Earlier this year, Sony announced that all its consumer electronics divisions would be merged, following years of decline in the company's mobile sector. Merges inevitably mean job losses, and in addition to cutting around 2,000 employees, Sony is also making plans to shut down the Sweden-based Sony Mobile Communications AB.
Now that the 5G standards are complete (both standalone and the kind that piggybacks on LTE), American carriers are rushing to pump up the hype ahead of initial trials and deployments. For T-Mobile, that means announcing a new $3.5 billion investment in 5G with Swedish supplier Ericsson a mere week and a half after announcing a deal of the same dollar amount with Finland-based Nokia. In total, that's a whopping $7 billion.
Together with Australian network Telstra, Ericsson, and Netgear, Qualcomm announced today at the 4G/5G summit in Hong Kong that it has developed the first device that can reach gigabit LTE speeds. The resulting product, the NETGEAR Mobile Router MR1100, is based on the Qualcomm Snapdragon X16, the first modem with gigabit LTE class speeds, which was announced back in February. As a bonus, Qualcomm has also announced the first modem that can reach 5G speeds, the X50.
The network which will use the device, Telstra, will now conduct "comprehensive device, network and user testing," preparing for a commercial launch in the coming months on its gigabit network, which is developed by Ericsson.
This story is about American hardware and software company Apple and Swedish telecom infrastructure company Ericsson. Neither of these companies makes Android hardware (though Ericsson dabbled in it with its ex-partner Sony), but the outcome might affect all manufacturers that release phones in the United States. That said, it's about patents and lawsuits, so get ready for a snore-fest over the next few paragraphs. Don't say we didn't warn you.
Still with us? Alright. Ericsson is the largest manufacturer of telecommunications equipment in the world, though their sales are mostly business-to-business, so most consumers don't see a lot of their wares.
Sony, you really confuse me sometimes. The US is just about to get the Xperia Ion on AT&T, supposedly the Sony-branded flagship smartphone. The problem is that the Xperia GX just took that crown from the Ion - before it even came out. I'm not sure what Sony's grand master plan here is, but looking from the outside in, it seems like the company (that lost $5.7 billion last year - most of it in the fourth quarter alone) is flying completely and utterly blind.
Sony got into the Android smartphone game way back in 2009, with the announcement of the Xperia X10.
Sony completed its $1.47 billion acquisition of Sony Ericsson today, launching an aptly-named venture, Sony Mobile Communications. The Japanese conglomerate stated the official goal of Sony Mobile Communications in a statement announcing the transaction back in October:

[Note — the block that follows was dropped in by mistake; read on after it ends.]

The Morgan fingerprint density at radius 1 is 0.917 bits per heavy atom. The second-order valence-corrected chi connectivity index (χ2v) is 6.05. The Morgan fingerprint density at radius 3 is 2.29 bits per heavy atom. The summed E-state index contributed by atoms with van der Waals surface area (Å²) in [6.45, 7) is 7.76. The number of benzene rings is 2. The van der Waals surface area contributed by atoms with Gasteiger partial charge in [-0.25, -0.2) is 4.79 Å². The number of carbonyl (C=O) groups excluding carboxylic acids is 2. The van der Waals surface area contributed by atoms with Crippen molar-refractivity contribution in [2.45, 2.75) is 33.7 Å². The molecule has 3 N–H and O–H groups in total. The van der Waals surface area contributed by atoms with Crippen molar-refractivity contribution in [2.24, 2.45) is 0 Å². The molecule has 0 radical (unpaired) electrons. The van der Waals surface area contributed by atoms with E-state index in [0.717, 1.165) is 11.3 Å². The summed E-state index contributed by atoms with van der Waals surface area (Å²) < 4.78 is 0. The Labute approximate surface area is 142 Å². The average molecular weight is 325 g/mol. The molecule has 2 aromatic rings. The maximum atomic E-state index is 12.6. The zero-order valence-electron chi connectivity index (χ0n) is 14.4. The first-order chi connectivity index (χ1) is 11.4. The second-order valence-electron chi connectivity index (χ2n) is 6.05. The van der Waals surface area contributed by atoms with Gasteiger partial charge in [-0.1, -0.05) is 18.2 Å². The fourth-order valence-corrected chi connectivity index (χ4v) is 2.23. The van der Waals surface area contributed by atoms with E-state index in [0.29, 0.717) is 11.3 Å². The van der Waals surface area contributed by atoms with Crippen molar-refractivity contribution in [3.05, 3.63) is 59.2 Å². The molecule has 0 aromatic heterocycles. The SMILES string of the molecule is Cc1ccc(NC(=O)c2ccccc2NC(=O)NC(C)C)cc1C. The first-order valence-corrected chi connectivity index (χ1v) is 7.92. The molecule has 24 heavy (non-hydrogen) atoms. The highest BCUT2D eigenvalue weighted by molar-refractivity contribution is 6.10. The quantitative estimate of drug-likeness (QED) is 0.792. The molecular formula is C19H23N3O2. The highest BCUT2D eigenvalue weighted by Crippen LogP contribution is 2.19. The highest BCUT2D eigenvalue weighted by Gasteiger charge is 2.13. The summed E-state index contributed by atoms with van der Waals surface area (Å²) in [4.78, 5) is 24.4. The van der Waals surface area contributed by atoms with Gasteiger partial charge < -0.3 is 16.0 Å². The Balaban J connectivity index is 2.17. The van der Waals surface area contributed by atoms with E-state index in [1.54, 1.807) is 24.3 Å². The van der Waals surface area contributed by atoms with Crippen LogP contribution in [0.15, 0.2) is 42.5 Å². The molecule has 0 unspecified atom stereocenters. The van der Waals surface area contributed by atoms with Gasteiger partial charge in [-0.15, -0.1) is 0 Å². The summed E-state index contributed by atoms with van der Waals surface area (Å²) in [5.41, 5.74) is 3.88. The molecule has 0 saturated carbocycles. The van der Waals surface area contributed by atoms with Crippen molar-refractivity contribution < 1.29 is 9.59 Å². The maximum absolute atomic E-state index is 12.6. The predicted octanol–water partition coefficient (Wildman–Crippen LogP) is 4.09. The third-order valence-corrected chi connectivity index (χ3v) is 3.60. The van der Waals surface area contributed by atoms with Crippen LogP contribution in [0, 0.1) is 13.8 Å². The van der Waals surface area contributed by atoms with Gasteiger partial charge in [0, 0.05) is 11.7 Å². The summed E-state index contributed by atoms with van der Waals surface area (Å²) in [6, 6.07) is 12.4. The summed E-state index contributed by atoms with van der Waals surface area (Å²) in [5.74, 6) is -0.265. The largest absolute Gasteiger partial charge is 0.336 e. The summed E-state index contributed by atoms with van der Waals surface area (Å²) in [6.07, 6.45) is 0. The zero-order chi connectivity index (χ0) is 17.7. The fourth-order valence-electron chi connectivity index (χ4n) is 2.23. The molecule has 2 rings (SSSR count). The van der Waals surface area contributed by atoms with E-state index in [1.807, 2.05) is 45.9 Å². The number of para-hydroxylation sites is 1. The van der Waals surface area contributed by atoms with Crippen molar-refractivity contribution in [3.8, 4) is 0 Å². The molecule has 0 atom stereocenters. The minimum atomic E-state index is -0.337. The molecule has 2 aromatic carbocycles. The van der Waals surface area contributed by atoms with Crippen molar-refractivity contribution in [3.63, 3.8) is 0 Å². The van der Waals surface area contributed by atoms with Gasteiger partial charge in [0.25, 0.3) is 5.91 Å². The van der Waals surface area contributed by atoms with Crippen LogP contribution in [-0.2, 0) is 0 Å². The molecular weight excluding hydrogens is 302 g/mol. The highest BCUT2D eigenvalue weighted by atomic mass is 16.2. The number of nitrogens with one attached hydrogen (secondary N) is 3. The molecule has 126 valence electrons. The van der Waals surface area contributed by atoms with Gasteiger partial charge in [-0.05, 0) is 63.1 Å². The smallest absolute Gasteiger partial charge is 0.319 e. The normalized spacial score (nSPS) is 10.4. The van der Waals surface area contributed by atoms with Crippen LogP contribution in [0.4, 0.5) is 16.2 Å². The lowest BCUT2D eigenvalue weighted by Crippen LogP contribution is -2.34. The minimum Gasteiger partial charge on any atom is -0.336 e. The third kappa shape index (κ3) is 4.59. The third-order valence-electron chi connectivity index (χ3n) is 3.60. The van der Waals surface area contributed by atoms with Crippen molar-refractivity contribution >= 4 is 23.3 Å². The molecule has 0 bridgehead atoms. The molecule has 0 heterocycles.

The transaction gives Sony an opportunity to rapidly integrate smartphones into its broad array of network-connected consumer electronics devices - including tablets, televisions and personal computers - for the benefit of consumers and the growth of its business. The transaction also provides Sony with a broad intellectual property (IP) cross-licensing agreement covering all products and services of Sony as well as ownership of five essential patent families relating to wireless handset technology.
In a Google+ post earlier today, CyanogenMod announced that CM7 support had arrived for multiple new devices, throwing out a special hint to Xperia users.
For those not familiar, a "nightly" is a brand new released, built on a daily (or nightly) basis with a day's worth of new code. Often times, new features contained in nightly updates may be unstable or not fully tested.
Back in 2001, Sony joined forces with Ericsson to push out a new line of mobile phones, while keeping its current line of game devices, media players, and other electronics a separate entity altogether. Now, Sony is looking to buy Ericsson out in order to streamline all of its mobile technologies into one market, allowing one unified ecosystem across all devices.
According to the Wall Street Journal, "Sony aims to integrate its smartphone operation with its business in tablets, hand-held game machines, and personal computers to save on costs and better synchronize development of mobile devices."
While it's unclear how much the transaction will cost Sony, it's said that the deal is nearing completion at this time.
Sony Ericsson just dropped a press release announcing that the Xperia arc would be available for purchase in the U.S. beginning in August. On the upside, it will be available through Amazon, Newegg, Buy.com, and through Sony directly. On the downside, they give no mention of the device coming to any carrier, and the unsubsidized price is a whopping $600.
Though the arc presents an enticing exterior, the innards aren't so much so:
Android 2.3 (Gingerbread)
1GHz Scorpion CPU (MSM8255, same as the fairly dated Desire HD and myTouch 4G)
Update: Now with video goodness. In fact, you can watch Maria Sharapova (don't get too excited) talk about the Xperia Active. And hey, she knows about active lifestyle phones, because she's sporty.
Catch the other videos about the Ray (here, and here) and the Active (here). You know, if you want. Also, the word "lifestyle" was definitely used in describing the design of the Ray. I felt queasy.
Today at CommunicAsia (we've never heard of it, either) Sony-Ericsson announced two additions to the Android-powered Xperia line of smartphones: the Ray and Active. Both phones are niche sort of "lifestyle" devices, and will probably be marketed more heavily in Japan than the rest of the world.